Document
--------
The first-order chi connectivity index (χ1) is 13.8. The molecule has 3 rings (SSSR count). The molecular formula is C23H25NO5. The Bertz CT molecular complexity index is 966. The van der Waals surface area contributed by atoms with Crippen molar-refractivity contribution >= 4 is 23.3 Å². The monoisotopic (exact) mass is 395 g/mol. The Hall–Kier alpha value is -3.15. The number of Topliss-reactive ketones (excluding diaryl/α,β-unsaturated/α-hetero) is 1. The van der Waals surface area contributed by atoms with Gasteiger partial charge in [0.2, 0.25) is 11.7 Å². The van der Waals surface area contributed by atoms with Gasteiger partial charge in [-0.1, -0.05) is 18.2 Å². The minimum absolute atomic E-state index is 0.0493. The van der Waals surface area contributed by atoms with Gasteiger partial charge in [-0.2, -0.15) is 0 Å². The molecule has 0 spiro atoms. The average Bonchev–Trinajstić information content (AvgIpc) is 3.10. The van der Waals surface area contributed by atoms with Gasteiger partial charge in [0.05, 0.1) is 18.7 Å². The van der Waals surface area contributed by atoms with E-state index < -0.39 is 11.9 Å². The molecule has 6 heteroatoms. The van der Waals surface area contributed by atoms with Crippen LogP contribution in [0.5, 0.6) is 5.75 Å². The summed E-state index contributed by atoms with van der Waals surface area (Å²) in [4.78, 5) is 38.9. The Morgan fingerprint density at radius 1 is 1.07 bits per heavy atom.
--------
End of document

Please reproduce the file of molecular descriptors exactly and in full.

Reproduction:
The first-order chi connectivity index (χ1) is 13.8. The molecule has 3 rings (SSSR count). The molecular formula is C23H25NO5. The Bertz CT molecular complexity index is 966. The van der Waals surface area contributed by atoms with Crippen molar-refractivity contribution >= 4 is 23.3 Å². The monoisotopic (exact) mass is 395 g/mol. The Hall–Kier alpha value is -3.15. The number of Topliss-reactive ketones (excluding diaryl/α,β-unsaturated/α-hetero) is 1. The van der Waals surface area contributed by atoms with Gasteiger partial charge in [0.2, 0.25) is 11.7 Å². The van der Waals surface area contributed by atoms with Gasteiger partial charge in [-0.1, -0.05) is 18.2 Å². The minimum absolute atomic E-state index is 0.0493. The van der Waals surface area contributed by atoms with Gasteiger partial charge in [-0.2, -0.15) is 0 Å². The molecule has 0 spiro atoms. The average Bonchev–Trinajstić information content (AvgIpc) is 3.10. The van der Waals surface area contributed by atoms with Gasteiger partial charge in [0.05, 0.1) is 18.7 Å². The van der Waals surface area contributed by atoms with E-state index < -0.39 is 11.9 Å². The molecule has 6 heteroatoms. The van der Waals surface area contributed by atoms with Crippen LogP contribution in [0.5, 0.6) is 5.75 Å². The summed E-state index contributed by atoms with van der Waals surface area (Å²) in [4.78, 5) is 38.9. The Morgan fingerprint density at radius 1 is 1.07 bits per heavy atom.